CSTA President Lisa Hegdahl also represented CSTA and the Make Science Matter petition signers when she addressed the SBE during public comment on Item 3. She presented CSTA’s recommendations for making the requirement that Local Control and Accountability Plans (LCAPs) address the implementation of CA-NGSS under state priority #2 (implementation of state standards) as well as other priority areas that address student performance and access to a broad course of study. CSTA also requested that the SBE provide additional guidance to County Offices of Education, who are charged with approving LCAPs, on the need to check for inclusion of CA-NGSS in LACAPs. Revisions to the LCAP template will be proposed at a future SBE meeting.

If you would like to see the full board discussion on each of these items, the video archive is available on the SBE website:

  • Item 2: Key Indicators for Accountability
  • Item 3: LCAP Template
  • Item 8: Science CST Waiver

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Written by Jessica Sawko

Jessica Sawko

Jessica Sawko is CSTA’s Executive Director.

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Participate in Chemistry Education Research Study, Earn $500-800 Dollars!

Posted: Tuesday, May 9th, 2017

WestEd, a non-profit educational research agency, has been funded by the US Department of Education to test a new molecular modeling kit, Happy Atoms. Happy Atoms is an interactive chemistry learning experience that consists of a set of physical atoms that connect magnetically to form molecules, and an app that uses image recognition to identify the molecules that you create with the set. WestEd is conducting a study around the effectiveness of using Happy Atoms in the classroom, and we are looking for high school chemistry teachers in California to participate.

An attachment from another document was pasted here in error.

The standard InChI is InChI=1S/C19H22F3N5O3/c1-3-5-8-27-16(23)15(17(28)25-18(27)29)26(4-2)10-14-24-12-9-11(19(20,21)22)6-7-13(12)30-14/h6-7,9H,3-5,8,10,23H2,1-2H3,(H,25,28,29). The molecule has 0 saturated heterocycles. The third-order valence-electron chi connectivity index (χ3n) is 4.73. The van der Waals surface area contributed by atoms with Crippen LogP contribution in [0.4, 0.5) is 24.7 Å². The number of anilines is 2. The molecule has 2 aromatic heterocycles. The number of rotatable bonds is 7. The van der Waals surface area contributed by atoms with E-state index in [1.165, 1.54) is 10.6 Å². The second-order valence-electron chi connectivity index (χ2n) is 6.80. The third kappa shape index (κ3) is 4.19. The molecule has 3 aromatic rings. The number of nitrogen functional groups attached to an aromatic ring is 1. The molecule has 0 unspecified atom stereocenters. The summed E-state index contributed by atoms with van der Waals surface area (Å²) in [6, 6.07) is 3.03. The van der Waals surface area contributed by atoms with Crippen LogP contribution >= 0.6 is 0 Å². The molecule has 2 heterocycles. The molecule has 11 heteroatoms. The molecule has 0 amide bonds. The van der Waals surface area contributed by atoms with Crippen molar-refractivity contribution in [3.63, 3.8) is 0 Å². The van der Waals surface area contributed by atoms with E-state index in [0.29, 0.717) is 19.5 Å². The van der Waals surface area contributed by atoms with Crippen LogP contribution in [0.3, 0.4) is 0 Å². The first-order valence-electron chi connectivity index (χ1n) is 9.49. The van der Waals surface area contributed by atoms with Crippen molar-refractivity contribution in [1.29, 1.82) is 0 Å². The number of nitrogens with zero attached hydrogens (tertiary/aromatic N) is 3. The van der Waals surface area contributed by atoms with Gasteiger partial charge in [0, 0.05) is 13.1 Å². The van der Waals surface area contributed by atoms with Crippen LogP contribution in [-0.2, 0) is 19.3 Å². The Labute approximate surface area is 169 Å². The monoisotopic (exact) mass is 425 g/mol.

As part of the study, teachers will be randomly assigned to either the treatment group (who uses Happy Atoms) or the control group (who uses Happy Atoms at a later date). Teachers in the treatment group will be asked to use the Happy Atoms set in their classrooms for 5 lessons over the course of the fall 2017 semester. Students will complete pre- and post-assessments and surveys around their chemistry content knowledge and beliefs about learning chemistry. WestEd will provide access to all teacher materials, teacher training, and student materials needed to participate.

Participating teachers will receive a stipend of $500-800. You can read more information about the study here: https://www.surveymonkey.com/r/HappyAtoms

Please contact Rosanne Luu at rluu@wested.org or 650.381.6432 if you are interested in participating in this opportunity, or if you have any questions!

Written by California Science Teachers Association

California Science Teachers Association

CSTA represents science educators statewide—in every science discipline at every grade level, Kindergarten through University.

2018 Science Instructional Materials Adoption Reviewer Application

Posted: Monday, May 8th, 2017

The California Department of Education and State Board of Education are now accepting applications for reviewers for the 2018 Science Instructional Materials Adoption. The application deadline is 3:00 pm, July 21, 2017. The application is comprehensive, so don’t wait until the last minute to apply.

On Tuesday, May 9, 2017, State Superintendent Tom Torlakson forwarded this recruitment letter to county and district superintendents and charter school administrators.

Review panel members will evaluate instructional materials for use in kindergarten through grade eight, inclusive, that are aligned with the California Next Generation Science Content Standards for California Public Schools (CA NGSS). Learn More…

Written by California Science Teachers Association

California Science Teachers Association

CSTA represents science educators statewide—in every science discipline at every grade level, Kindergarten through University.

Lessons Learned from the NGSS Early Implementer Districts

Posted: Monday, May 8th, 2017

On March 31, 2017, Achieve released two documents examining some lessons learned from the California K-8 Early Implementation Initiative. The initiative began in August 2014 and was developed by the K-12 Alliance at WestEd, with close collaborative input on its design and objectives from the State Board of Education, the California Department of Education, and Achieve.